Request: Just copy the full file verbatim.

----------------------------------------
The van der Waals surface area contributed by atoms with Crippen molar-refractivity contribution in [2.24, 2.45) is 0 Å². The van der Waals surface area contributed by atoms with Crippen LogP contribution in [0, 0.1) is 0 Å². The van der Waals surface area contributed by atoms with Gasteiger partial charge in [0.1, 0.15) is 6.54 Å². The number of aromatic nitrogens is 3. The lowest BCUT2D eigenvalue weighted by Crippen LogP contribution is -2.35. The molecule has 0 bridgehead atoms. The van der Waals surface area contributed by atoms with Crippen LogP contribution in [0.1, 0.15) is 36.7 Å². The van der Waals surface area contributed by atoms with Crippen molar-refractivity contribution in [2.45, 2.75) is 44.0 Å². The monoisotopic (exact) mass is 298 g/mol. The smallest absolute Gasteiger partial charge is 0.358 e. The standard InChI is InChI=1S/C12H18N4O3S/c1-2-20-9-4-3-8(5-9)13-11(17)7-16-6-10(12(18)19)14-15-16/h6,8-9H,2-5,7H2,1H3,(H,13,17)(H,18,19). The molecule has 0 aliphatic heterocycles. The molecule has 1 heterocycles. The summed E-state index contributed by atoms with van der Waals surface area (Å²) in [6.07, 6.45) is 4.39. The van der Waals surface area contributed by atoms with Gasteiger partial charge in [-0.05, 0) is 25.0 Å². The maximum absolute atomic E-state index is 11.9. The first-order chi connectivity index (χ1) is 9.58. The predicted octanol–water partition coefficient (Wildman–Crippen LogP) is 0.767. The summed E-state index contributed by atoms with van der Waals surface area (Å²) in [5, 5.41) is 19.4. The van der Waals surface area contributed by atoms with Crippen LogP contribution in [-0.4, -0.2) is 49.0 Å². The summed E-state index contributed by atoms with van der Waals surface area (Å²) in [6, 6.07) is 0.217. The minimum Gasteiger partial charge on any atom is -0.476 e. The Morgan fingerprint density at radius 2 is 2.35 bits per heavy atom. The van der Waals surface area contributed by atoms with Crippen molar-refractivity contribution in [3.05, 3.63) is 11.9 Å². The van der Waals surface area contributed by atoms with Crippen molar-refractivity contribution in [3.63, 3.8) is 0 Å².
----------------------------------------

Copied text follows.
The van der Waals surface area contributed by atoms with Crippen molar-refractivity contribution in [2.24, 2.45) is 0 Å². The van der Waals surface area contributed by atoms with Crippen LogP contribution in [0, 0.1) is 0 Å². The van der Waals surface area contributed by atoms with Gasteiger partial charge in [0.1, 0.15) is 6.54 Å². The number of aromatic nitrogens is 3. The lowest BCUT2D eigenvalue weighted by Crippen LogP contribution is -2.35. The molecule has 0 bridgehead atoms. The van der Waals surface area contributed by atoms with Crippen LogP contribution in [0.1, 0.15) is 36.7 Å². The van der Waals surface area contributed by atoms with Crippen molar-refractivity contribution in [2.45, 2.75) is 44.0 Å². The monoisotopic (exact) mass is 298 g/mol. The smallest absolute Gasteiger partial charge is 0.358 e. The standard InChI is InChI=1S/C12H18N4O3S/c1-2-20-9-4-3-8(5-9)13-11(17)7-16-6-10(12(18)19)14-15-16/h6,8-9H,2-5,7H2,1H3,(H,13,17)(H,18,19). The molecule has 0 aliphatic heterocycles. The molecule has 1 heterocycles. The summed E-state index contributed by atoms with van der Waals surface area (Å²) in [6.07, 6.45) is 4.39. The van der Waals surface area contributed by atoms with Gasteiger partial charge in [-0.05, 0) is 25.0 Å². The maximum absolute atomic E-state index is 11.9. The first-order chi connectivity index (χ1) is 9.58. The predicted octanol–water partition coefficient (Wildman–Crippen LogP) is 0.767. The summed E-state index contributed by atoms with van der Waals surface area (Å²) in [5, 5.41) is 19.4. The van der Waals surface area contributed by atoms with Crippen LogP contribution in [-0.4, -0.2) is 49.0 Å². The summed E-state index contributed by atoms with van der Waals surface area (Å²) in [6, 6.07) is 0.217. The minimum Gasteiger partial charge on any atom is -0.476 e. The Morgan fingerprint density at radius 2 is 2.35 bits per heavy atom. The van der Waals surface area contributed by atoms with Crippen molar-refractivity contribution in [3.05, 3.63) is 11.9 Å². The van der Waals surface area contributed by atoms with Crippen molar-refractivity contribution in [3.63, 3.8) is 0 Å².